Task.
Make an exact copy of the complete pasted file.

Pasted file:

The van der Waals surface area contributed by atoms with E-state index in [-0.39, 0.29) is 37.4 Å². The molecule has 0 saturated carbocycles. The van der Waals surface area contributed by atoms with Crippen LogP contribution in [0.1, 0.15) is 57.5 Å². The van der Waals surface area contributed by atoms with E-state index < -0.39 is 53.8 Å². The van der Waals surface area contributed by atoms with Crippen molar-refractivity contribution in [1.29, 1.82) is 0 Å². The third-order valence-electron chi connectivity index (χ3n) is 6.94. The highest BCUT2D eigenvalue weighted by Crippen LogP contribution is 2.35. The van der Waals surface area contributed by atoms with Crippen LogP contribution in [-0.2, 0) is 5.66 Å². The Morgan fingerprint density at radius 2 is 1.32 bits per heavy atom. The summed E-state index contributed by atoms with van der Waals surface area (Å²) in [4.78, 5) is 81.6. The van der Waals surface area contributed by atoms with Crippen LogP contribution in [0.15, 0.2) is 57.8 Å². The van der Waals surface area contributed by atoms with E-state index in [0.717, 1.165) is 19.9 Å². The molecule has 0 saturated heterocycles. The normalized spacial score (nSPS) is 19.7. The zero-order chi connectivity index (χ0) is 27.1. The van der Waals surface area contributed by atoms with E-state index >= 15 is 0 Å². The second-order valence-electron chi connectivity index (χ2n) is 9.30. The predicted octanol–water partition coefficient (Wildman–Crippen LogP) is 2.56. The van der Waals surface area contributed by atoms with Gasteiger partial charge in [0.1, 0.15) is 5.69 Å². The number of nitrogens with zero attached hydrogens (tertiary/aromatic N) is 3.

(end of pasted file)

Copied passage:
The van der Waals surface area contributed by atoms with E-state index in [-0.39, 0.29) is 37.4 Å². The molecule has 0 saturated carbocycles. The van der Waals surface area contributed by atoms with Crippen LogP contribution in [0.1, 0.15) is 57.5 Å². The van der Waals surface area contributed by atoms with E-state index < -0.39 is 53.8 Å². The van der Waals surface area contributed by atoms with Crippen molar-refractivity contribution in [1.29, 1.82) is 0 Å². The third-order valence-electron chi connectivity index (χ3n) is 6.94. The highest BCUT2D eigenvalue weighted by Crippen LogP contribution is 2.35. The van der Waals surface area contributed by atoms with Crippen LogP contribution in [-0.2, 0) is 5.66 Å². The Morgan fingerprint density at radius 2 is 1.32 bits per heavy atom. The summed E-state index contributed by atoms with van der Waals surface area (Å²) in [4.78, 5) is 81.6. The van der Waals surface area contributed by atoms with Crippen LogP contribution in [0.15, 0.2) is 57.8 Å². The van der Waals surface area contributed by atoms with E-state index in [0.717, 1.165) is 19.9 Å². The molecule has 0 saturated heterocycles. The normalized spacial score (nSPS) is 19.7. The zero-order chi connectivity index (χ0) is 27.1. The van der Waals surface area contributed by atoms with E-state index >= 15 is 0 Å². The second-order valence-electron chi connectivity index (χ2n) is 9.30. The predicted octanol–water partition coefficient (Wildman–Crippen LogP) is 2.56. The van der Waals surface area contributed by atoms with Gasteiger partial charge in [0.1, 0.15) is 5.69 Å². The number of nitrogens with zero attached hydrogens (tertiary/aromatic N) is 3.